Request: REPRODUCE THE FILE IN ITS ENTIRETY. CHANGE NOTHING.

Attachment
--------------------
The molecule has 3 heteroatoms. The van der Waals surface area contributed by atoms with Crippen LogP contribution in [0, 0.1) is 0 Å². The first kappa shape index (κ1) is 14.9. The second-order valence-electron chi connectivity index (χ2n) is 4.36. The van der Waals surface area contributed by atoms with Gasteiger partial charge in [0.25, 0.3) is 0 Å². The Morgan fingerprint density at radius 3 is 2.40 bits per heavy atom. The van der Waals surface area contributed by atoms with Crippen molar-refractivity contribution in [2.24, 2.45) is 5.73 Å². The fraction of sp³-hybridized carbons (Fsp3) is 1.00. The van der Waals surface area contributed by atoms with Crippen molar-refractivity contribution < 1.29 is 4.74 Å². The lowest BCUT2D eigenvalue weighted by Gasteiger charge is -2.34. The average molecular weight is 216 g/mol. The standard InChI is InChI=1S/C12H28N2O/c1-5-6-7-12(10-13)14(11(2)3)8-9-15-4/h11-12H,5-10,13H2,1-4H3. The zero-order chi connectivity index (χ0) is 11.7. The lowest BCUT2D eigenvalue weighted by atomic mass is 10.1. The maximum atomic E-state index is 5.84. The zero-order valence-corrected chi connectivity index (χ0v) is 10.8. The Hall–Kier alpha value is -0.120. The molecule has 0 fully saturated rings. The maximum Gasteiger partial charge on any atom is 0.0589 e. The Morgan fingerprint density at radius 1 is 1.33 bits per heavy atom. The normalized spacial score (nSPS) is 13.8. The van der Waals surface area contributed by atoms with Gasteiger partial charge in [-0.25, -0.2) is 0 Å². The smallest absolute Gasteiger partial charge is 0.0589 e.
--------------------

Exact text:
The molecule has 3 heteroatoms. The van der Waals surface area contributed by atoms with Crippen LogP contribution in [0, 0.1) is 0 Å². The first kappa shape index (κ1) is 14.9. The second-order valence-electron chi connectivity index (χ2n) is 4.36. The van der Waals surface area contributed by atoms with Gasteiger partial charge in [0.25, 0.3) is 0 Å². The Morgan fingerprint density at radius 3 is 2.40 bits per heavy atom. The van der Waals surface area contributed by atoms with Crippen molar-refractivity contribution in [2.24, 2.45) is 5.73 Å². The fraction of sp³-hybridized carbons (Fsp3) is 1.00. The van der Waals surface area contributed by atoms with Crippen molar-refractivity contribution < 1.29 is 4.74 Å². The lowest BCUT2D eigenvalue weighted by Gasteiger charge is -2.34. The average molecular weight is 216 g/mol. The standard InChI is InChI=1S/C12H28N2O/c1-5-6-7-12(10-13)14(11(2)3)8-9-15-4/h11-12H,5-10,13H2,1-4H3. The zero-order chi connectivity index (χ0) is 11.7. The lowest BCUT2D eigenvalue weighted by atomic mass is 10.1. The maximum atomic E-state index is 5.84. The zero-order valence-corrected chi connectivity index (χ0v) is 10.8. The Hall–Kier alpha value is -0.120. The molecule has 0 fully saturated rings. The maximum Gasteiger partial charge on any atom is 0.0589 e. The Morgan fingerprint density at radius 1 is 1.33 bits per heavy atom. The normalized spacial score (nSPS) is 13.8. The van der Waals surface area contributed by atoms with Gasteiger partial charge in [-0.25, -0.2) is 0 Å². The smallest absolute Gasteiger partial charge is 0.0589 e.